“…As a lean thinker, I can start by asking myself, what are the adjacent processes to my work to which I need to connect and what is the math of the flow between us? That is, who are my allies, whose outputs are my inputs, and who’s using my outputs as their inputs? And how can I formally collaborate to connect these series of adjacent processes to create flow?…”
Sourced through the LeanCor blog
Michel Baudin‘s comments:
“Adjacent” is a good word for all the processes that directly exchange materials or data with one operation and, if adjacency is locally well managed at every operation, you have a smooth flow from start to finish. I will henceforth use this. At the start of his post, Robert confesses to having studied math as an undergrad, which is another thing we have in common besides having both written books about Lean Logistics.
Most of the work we do today involves interactions with machines. It is true not only in manufacturing but in many other business processes. The machinist works with machining centers, the pilot with an airplane, the surgeon with a laparoscopy robot, the engineer with a variety of computer systems,…, not to mention the automatic appliances that relieve us of household chores. In fact, I think that being good at working with machines is so essential that I wrote a book about it. For the short version, see the following A3/tabloid infographic. To enlarge it, click on the picture, and then on “View full size” in the bottom right-hand corner.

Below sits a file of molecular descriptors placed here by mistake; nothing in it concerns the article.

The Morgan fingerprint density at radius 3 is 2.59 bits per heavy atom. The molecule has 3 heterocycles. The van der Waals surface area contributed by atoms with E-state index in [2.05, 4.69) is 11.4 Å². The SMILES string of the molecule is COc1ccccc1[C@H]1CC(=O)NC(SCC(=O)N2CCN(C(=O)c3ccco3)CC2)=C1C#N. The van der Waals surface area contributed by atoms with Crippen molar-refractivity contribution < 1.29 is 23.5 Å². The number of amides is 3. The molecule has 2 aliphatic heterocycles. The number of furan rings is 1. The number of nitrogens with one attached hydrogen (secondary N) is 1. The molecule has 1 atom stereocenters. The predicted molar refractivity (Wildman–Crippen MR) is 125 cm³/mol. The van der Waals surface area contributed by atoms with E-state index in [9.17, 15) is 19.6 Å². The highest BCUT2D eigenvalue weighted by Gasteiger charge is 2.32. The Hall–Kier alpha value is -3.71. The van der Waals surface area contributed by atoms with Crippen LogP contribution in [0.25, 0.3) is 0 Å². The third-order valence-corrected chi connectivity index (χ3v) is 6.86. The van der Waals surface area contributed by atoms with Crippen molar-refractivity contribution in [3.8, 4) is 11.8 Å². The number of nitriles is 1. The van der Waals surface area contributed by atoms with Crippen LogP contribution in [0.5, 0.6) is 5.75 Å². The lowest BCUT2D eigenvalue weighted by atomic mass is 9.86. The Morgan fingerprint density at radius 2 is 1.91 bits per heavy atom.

Philip Marris and I got to know each other on line, by participating in the same discussion groups, and met in person last year. The following conversation was recorded a month ago, in the Marris Consulting office in Paris:
Philip Marris: Hi, Michel, welcome to Paris! I am glad to take this opportunity to ask you about one of your books that I love, called Working with Machines. As far as I know it is one of the rare books on that subject, at least in terms of treating it in as much detail as you do, and it is about a subject very close to my heart, which is the relationship between the worker and the machine. Can you tell me what made you want to write the book and what the main messages are?
Michel Baudin: Well, what made me write it is that putting together systems of people and machines is central to manufacturing, and one of the things I learned from Kei Abe early in my career in consulting. There are a number of techniques like the work-combination chart, which is a typical tool of this area, and there is not very much written about it in English. You have books about automation, but the American books about automation say nothing about people. It’s like people are an afterthought. You get books about FMSs, and you see diagrams of machines, but you never see information about what people are supposed to be doing.
See on Scoop.it – lean manufacturing
This month in the Spotlight we have Michel Baudin.
Michel Baudin‘s insight:
Troy Taylor, from Western Australia, had some questions. Here are the answers.
See on www.businessleaners.com